Is it important to school, community, parents, field in general? Is it important to the student outcomes?

In NC, we felt the State’s physical educators needed resources aligned to what were the NASPE standards, although there were no national grade level outcomes at the time. However, SPARK did show how their lessons could be used as a resource to align to our state standards and outcomes (objectives), which provided that critical link. It was important to the community who funded the project and the field in general having approximately 97% of the school districts wanting to be trained in SPARK PE. Our state had high levels of childhood obesity so it was important that we not only teach effective PE but address the public health concern of obesity via increased PA and nutrition education. SPARK helped us with all this and more.

Does it align or assist in national priorities (i.e., National PA Plan, Lets Move Active Schools, Whole Child, Whole School, Whole Community, etc.)?

At our time of exploring curricula and resources for the teachers in NC, national initiatives were just coming on the scene. However, the alignment today is amazing. It was aligned to the CSHP, PECAT, and National PA Plan, which helped to lift NC’s foundational platform. Now, our physical educators had a common ground to teach from, then add their own good ideas, and accelerate their professional growth. It was then up to each district and teacher to set goals to improve their programs, their content selection, and their instructional strategies over time.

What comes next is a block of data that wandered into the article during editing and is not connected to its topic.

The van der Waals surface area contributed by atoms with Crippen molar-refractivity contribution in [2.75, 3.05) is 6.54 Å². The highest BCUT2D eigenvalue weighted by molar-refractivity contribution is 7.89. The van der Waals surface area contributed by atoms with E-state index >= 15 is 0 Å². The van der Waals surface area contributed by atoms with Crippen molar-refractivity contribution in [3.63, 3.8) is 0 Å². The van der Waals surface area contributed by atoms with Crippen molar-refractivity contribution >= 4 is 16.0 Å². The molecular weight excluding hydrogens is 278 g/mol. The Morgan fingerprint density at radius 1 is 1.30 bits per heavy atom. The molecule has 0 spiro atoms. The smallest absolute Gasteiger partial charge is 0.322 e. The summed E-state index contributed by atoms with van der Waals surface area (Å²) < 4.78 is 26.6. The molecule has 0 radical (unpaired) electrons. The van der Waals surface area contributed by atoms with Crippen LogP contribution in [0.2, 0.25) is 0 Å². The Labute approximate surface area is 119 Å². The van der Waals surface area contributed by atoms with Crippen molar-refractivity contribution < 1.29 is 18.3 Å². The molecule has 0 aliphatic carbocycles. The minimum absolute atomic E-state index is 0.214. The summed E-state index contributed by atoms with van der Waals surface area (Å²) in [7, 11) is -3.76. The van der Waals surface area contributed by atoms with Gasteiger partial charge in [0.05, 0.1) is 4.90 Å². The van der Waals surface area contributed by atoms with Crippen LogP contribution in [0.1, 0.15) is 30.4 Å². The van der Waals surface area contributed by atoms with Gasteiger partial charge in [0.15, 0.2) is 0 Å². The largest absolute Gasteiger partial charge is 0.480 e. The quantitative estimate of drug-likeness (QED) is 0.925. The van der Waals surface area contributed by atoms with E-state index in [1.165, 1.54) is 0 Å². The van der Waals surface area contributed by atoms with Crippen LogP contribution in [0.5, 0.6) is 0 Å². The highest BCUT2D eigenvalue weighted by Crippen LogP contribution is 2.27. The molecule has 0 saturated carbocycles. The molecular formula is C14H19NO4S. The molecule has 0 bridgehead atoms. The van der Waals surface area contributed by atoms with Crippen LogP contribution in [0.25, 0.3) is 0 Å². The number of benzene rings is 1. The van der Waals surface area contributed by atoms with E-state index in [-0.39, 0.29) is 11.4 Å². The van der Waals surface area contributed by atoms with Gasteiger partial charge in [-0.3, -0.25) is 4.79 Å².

Today, SPARK partners with all the groups mentioned above, investing and/or participating together on Hill events, meetings, or sponsorships. The relationships continue to grow because it is extremely important that SPARK continues to align with national priorities. One of SPARK’s many strengths is the reach it has to grassroots teachers. Through SPARK, we are able to execute many of the action steps from awareness to implementation of these national priorities, and in turn, help improve the quantity and quality of physical education for children and teachers everywhere.